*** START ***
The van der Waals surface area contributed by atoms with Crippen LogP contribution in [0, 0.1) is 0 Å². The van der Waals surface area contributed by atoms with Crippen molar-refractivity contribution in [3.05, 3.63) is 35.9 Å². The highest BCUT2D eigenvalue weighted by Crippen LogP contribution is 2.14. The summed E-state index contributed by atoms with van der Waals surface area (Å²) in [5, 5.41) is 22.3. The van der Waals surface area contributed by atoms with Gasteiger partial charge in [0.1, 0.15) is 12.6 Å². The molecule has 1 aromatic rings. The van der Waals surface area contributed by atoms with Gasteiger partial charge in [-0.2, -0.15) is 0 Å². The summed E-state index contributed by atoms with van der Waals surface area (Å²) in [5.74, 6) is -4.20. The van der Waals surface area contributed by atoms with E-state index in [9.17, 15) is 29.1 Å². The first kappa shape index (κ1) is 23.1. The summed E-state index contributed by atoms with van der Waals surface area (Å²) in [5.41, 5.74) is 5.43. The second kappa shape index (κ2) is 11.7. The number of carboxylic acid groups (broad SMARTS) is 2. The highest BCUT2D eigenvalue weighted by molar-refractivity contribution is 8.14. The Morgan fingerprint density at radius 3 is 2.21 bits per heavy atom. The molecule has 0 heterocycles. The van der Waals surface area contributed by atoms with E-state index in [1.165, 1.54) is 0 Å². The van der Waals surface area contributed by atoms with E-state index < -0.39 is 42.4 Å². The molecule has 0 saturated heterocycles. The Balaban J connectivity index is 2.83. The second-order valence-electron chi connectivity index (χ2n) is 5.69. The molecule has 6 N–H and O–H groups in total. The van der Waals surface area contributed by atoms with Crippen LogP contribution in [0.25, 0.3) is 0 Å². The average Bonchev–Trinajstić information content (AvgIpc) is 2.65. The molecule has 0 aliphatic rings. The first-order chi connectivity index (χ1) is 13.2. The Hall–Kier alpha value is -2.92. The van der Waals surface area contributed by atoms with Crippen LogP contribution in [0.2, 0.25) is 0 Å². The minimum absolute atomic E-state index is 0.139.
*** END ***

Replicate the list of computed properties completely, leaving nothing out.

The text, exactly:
The van der Waals surface area contributed by atoms with Crippen LogP contribution in [0, 0.1) is 0 Å². The van der Waals surface area contributed by atoms with Crippen molar-refractivity contribution in [3.05, 3.63) is 35.9 Å². The highest BCUT2D eigenvalue weighted by Crippen LogP contribution is 2.14. The summed E-state index contributed by atoms with van der Waals surface area (Å²) in [5, 5.41) is 22.3. The van der Waals surface area contributed by atoms with Gasteiger partial charge in [0.1, 0.15) is 12.6 Å². The molecule has 1 aromatic rings. The van der Waals surface area contributed by atoms with Gasteiger partial charge in [-0.2, -0.15) is 0 Å². The summed E-state index contributed by atoms with van der Waals surface area (Å²) in [5.74, 6) is -4.20. The van der Waals surface area contributed by atoms with E-state index in [9.17, 15) is 29.1 Å². The first kappa shape index (κ1) is 23.1. The summed E-state index contributed by atoms with van der Waals surface area (Å²) in [5.41, 5.74) is 5.43. The second kappa shape index (κ2) is 11.7. The number of carboxylic acid groups (broad SMARTS) is 2. The highest BCUT2D eigenvalue weighted by molar-refractivity contribution is 8.14. The Morgan fingerprint density at radius 3 is 2.21 bits per heavy atom. The molecule has 0 heterocycles. The van der Waals surface area contributed by atoms with E-state index in [1.165, 1.54) is 0 Å². The van der Waals surface area contributed by atoms with E-state index < -0.39 is 42.4 Å². The molecule has 0 saturated heterocycles. The Balaban J connectivity index is 2.83. The second-order valence-electron chi connectivity index (χ2n) is 5.69. The molecule has 6 N–H and O–H groups in total. The van der Waals surface area contributed by atoms with Crippen LogP contribution in [0.25, 0.3) is 0 Å². The average Bonchev–Trinajstić information content (AvgIpc) is 2.65. The molecule has 0 aliphatic rings. The first-order chi connectivity index (χ1) is 13.2. The Hall–Kier alpha value is -2.92. The van der Waals surface area contributed by atoms with Crippen LogP contribution in [0.2, 0.25) is 0 Å². The minimum absolute atomic E-state index is 0.139.